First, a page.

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Transcript
Defective TGF- signaling creates a
synthetic lethality for suppression of mTOR
Regulation of Cell Cycle Progression
G0
(Quiescence)
Growth Factor Signals
Restriction
Point
G1-pm
G1-ps
Cell Growth
Checkpoint
(mTOR)
Tyrosine kinases
Ras/Raf/MEK/MAPK
S
Gatekeepers
G2
Myc
SV40 Early Region
(Suppression of
p53, Rb and PP2A)
M
Survival Signals Generated by
Phospholipase D
History:
•Phospholipase D activity is elevated in cells transformed by v-Src (Song
et al., MCB 11:4903, 1991)
•Phospholipase D cooperates with elevated tyrosine kinase expression to
transform rat fibroblasts (Lu et al., MCB 20:462, 2000)
•Phospholipase D suppresses apoptosis induced by over-expressed Raf
(Joseph et al., Oncogene 21:3651, 2002)
•Phospholipase D suppresses both p53 expression and PP2A activity (Hui
et al., MCB 24:5677, 2004; Hui et al., JBC 280, 35829, 2005)
•Phospholipase D is required for the phosphorylation (suppression) of Rb
(Gadir et al., Cell Cycle 62840,2007)
•Phospholipase D stimulates Myc stabilization in breast cancer cells
(Rodrik et al., MCB 25, 7917, 2005; FEBS Lett 580:5647, 2006)
Regulation of Cell Cycle Progression
G0
(Quiescence)
Restriction
Point
Growth Factor Signals
G1-pm G1-ps
Cell Growth
Checkpoint
(mTOR)
Hypothesis:
Tyrosine kinases
Ras/Raf/MEK/MAPK
S
G2 M
Gatekeepers
Myc
SV40 Early Region
(Suppression of
p53, Rb and PP2A)
Elevated PLD activity provides gatekeeper
overrides for progression through G1-ps;
and cooperates with growth factor signals that
promote passage through the Restriction Point
PLD
Phospholipase D
Hydrolysis
Ch
H
O
O
O=P O-
O=P OO
CH2
CH2
C=O
C=O
OH
CH2 + H
PLD
O
CH2
CH2
C=O
C=O
CH2
(CH2)n (CH2)n
(CH2)n (CH2)n
CH3
CH3
Phosphatidylcholine
CH3
CH3
Phosphatidic acid
+
Ch OH
Ch
Phospholipase D
CH3
Transphosphatidylation
CH2
O
O
O=P O-
O=P O-
O
O
CH2
CH2
C=O
C=O
OH
PLD
CH2 + CH
2
CH2
CH2
CH3
C=O
C=O
CH2
(CH2)n (CH2)n
(CH2)n (CH2)n
CH3
CH3
Phosphatidylcholine
CH3
CH3
Phosphatidyl-ethanol
+
Ch OH
Regulators of PLD1
Rho family GTPases (Rho, Rac, Cdc42)
Ral GTPase
Arf family GTPases
Rheb GTPase
PKC
Phosphatidylinositol-4,5-bis-phosphate (PIP2)
Vps34 (PI-3-P)
Regulators of PLD2
Constitutively active in vitro
Fatty acids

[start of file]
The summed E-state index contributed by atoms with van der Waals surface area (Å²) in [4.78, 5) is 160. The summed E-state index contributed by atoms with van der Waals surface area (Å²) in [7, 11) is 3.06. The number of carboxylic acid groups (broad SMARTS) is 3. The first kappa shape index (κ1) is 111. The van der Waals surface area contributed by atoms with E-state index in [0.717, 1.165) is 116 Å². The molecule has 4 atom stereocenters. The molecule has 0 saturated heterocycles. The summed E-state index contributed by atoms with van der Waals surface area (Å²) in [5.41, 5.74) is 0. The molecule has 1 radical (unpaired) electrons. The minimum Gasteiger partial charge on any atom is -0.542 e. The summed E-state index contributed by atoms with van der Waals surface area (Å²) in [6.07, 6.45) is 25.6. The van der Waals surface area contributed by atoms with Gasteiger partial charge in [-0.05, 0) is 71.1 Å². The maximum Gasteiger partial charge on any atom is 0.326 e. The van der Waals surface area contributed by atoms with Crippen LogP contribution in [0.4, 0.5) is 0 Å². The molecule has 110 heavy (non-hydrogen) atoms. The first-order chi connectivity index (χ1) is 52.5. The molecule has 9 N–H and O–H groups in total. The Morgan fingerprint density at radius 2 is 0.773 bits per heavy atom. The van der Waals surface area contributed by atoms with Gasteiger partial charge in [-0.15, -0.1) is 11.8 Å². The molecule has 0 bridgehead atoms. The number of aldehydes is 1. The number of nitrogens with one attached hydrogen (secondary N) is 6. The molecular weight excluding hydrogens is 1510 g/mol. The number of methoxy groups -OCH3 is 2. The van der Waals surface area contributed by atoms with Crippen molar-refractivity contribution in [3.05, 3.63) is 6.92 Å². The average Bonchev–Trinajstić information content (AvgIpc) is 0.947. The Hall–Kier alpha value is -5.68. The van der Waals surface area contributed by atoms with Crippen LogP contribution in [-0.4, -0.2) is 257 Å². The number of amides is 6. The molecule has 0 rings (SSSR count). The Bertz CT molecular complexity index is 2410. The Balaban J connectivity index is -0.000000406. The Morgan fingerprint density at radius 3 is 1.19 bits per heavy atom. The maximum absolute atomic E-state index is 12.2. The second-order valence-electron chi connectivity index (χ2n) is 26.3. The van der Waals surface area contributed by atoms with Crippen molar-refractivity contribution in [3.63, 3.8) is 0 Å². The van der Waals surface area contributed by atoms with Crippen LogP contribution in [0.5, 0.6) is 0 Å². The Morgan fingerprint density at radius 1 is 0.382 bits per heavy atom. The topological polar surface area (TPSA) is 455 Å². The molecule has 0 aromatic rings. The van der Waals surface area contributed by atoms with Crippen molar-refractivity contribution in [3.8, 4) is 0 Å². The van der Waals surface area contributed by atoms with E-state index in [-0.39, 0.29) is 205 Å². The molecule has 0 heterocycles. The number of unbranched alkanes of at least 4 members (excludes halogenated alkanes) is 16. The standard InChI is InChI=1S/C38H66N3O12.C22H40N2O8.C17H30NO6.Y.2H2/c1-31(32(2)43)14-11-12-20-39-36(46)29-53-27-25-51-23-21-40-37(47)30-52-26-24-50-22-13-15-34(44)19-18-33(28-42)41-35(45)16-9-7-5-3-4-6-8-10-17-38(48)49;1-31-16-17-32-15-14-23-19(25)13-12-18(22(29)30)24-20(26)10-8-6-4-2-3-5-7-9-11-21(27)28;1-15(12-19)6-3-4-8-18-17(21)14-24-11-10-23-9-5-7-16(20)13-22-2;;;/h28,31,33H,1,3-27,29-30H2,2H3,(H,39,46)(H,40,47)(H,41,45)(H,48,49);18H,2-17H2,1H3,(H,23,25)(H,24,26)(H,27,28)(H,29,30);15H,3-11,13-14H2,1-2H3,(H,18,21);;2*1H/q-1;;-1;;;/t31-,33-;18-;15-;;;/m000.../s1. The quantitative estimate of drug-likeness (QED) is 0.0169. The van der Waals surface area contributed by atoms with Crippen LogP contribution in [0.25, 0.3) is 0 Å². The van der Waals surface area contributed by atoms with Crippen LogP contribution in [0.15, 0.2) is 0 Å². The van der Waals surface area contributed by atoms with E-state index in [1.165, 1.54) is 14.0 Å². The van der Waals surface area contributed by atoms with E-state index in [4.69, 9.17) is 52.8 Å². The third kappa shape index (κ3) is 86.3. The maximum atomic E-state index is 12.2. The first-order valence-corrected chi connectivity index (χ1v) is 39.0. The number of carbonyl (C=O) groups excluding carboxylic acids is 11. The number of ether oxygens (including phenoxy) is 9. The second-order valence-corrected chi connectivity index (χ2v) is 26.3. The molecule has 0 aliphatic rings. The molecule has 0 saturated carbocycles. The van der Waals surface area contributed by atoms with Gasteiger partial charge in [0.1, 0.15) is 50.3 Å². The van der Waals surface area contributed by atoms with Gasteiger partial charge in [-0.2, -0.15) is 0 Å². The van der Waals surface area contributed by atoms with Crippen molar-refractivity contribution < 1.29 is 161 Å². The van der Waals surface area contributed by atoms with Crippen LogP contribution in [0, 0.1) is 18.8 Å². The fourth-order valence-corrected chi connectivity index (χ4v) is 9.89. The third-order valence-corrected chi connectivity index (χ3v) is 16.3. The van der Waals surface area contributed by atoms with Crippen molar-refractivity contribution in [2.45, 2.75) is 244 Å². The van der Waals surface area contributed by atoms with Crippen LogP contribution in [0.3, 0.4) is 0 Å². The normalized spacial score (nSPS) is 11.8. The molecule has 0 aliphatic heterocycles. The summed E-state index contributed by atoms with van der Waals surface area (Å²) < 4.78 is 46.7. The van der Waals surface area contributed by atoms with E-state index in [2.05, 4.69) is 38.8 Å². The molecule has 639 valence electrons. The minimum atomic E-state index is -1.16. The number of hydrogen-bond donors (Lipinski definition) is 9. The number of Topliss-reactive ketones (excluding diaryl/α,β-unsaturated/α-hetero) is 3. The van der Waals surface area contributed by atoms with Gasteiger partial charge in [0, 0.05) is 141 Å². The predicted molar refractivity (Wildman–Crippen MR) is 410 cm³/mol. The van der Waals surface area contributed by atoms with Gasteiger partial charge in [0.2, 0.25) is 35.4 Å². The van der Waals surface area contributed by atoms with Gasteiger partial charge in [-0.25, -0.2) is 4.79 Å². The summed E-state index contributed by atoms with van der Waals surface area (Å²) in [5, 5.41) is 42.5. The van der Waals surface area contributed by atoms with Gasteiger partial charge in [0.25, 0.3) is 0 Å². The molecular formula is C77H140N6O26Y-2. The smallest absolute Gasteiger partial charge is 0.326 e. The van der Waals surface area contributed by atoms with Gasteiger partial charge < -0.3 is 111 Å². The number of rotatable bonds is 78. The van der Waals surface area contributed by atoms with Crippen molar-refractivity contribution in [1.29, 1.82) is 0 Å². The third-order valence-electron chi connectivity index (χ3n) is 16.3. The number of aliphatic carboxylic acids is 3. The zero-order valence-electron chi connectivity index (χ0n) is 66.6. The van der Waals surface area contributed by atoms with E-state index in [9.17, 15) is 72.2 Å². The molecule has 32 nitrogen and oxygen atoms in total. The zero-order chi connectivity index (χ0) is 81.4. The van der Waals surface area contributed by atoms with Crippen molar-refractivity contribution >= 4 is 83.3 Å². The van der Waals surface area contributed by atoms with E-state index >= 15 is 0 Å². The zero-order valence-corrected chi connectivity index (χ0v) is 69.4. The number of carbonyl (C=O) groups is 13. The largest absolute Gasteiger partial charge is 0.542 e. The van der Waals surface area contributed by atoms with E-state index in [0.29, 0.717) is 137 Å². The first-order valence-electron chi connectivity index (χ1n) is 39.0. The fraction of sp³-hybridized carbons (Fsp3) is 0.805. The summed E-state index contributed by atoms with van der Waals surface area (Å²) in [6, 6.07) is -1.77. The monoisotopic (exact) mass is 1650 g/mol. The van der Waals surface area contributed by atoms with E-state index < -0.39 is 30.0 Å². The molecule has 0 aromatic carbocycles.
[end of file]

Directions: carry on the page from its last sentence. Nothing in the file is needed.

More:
PIP2
Vps34?
PLD1?
Phospholipase D activity is elevated
in human cancer and cancer cell lines
Breast (PLD1) (Noh et al. Cancer Lett.161:207, 2000)
Kidney (PLD2) (Zhao et al. BBRC 278:140, 2000)
Gastric (?) (Uchida et al. Anticancer Res. 19:671, 1999)
Colorectal (PLD2) (Yamada et al. J. Mol. Med. 81:126, 2003)
Lung (?) (Zheng et al., JBC 281:15862, 2006)
Bladder (?) (Zheng et al., JBC 281:15862, 2006)
Pancreatic (?) (Our unpublished results)
Blocking PLD-mediated PA Synthesis Induces Apoptosis
In MDA-MB-231 Cells Deprived of Serum
45%
% Apoptotic Cells
40%
35%
PARP
30%
25%
20%
15%
10%
5%
0%
Controll 1-BtOH
iso- 2-BtOH t-BtOH
BtOH
(Zhong et al.. BBRC 302, 615, 2003)
PLD provides a survival signal in 786-O renal
cancer cells
FBS
+
-
+
-
-
-
+
+
+
Parp
Cl. Parp
PLD1
PLD2
Actin
Toschi et al. Oncogene. 2008
Conclusion
• Elevated PLD activity in human cancer cells
provides a survival signal that prevents apoptosis
induced by the stress of serum withdrawal
Question
• How does elevated PLD activity generate
survival signals in these cells?
Targets of Phosphatidic Acid
PLD
PA
Ras-GAP
PI(4,5)P2
Rho/Arf-GAP
PI(4)P5-kinase
PI(4)P
NADPH
oxidase
Raf
mTOR
Vesicle
formation
MEK
MAP Kinase
Survival
Endocytosis
Exocytosis
mTOR (Mammalian Target of Rapamycin)
•Regulator of cell proliferation and cell growth
•Responds to nutrients (amino acids, glucose, lipids?)
•Regulates initiation of protein synthesis - including Myc
•Inhibited by rapamycin
•There are two mTOR complexes - mTORC1 and mTORC2
•Phosphatidic acid (PA), the product of PLD, interacts
with mTOR competitively with rapamycin
•How does PA impact on mTOR?
•How does rapamycin work?
mTOR and PLD are part of a signaling network that
responds to nutrients, energy, and insulin/IGF1
PLD and mTOR are required for the survival of cancer
cells - especially when deprived of serum
G0
(Quiescence)
PLD and mTOR are required
for progression through
G1-ps - at what we are calling
a Cell Growth Checkpoint
Restriction
Point
G1-pm G1-ps
Growth Factor Signals
Tyrosine kinases
Ras/Raf/MEK/MAPK
S
Cell Growth
Checkpoint
(mTOR)
G2
Gatekeepers
Myc
SV40 Early Region
(Suppression of
p53, Rb and PP2A)
M
Points:
Suppression of either PLD or mTOR in the absence of serum results
in apoptosis
Importantly, suppression of PLD or mTOR does not induce apoptosis
in the presence of serum
Conclusion
There is a factor(s) in serum that prevents apoptosis in cells in
response to the suppression of PLD or mTOR
Point:
Danielpour and colleagues showed that mTOR suppresses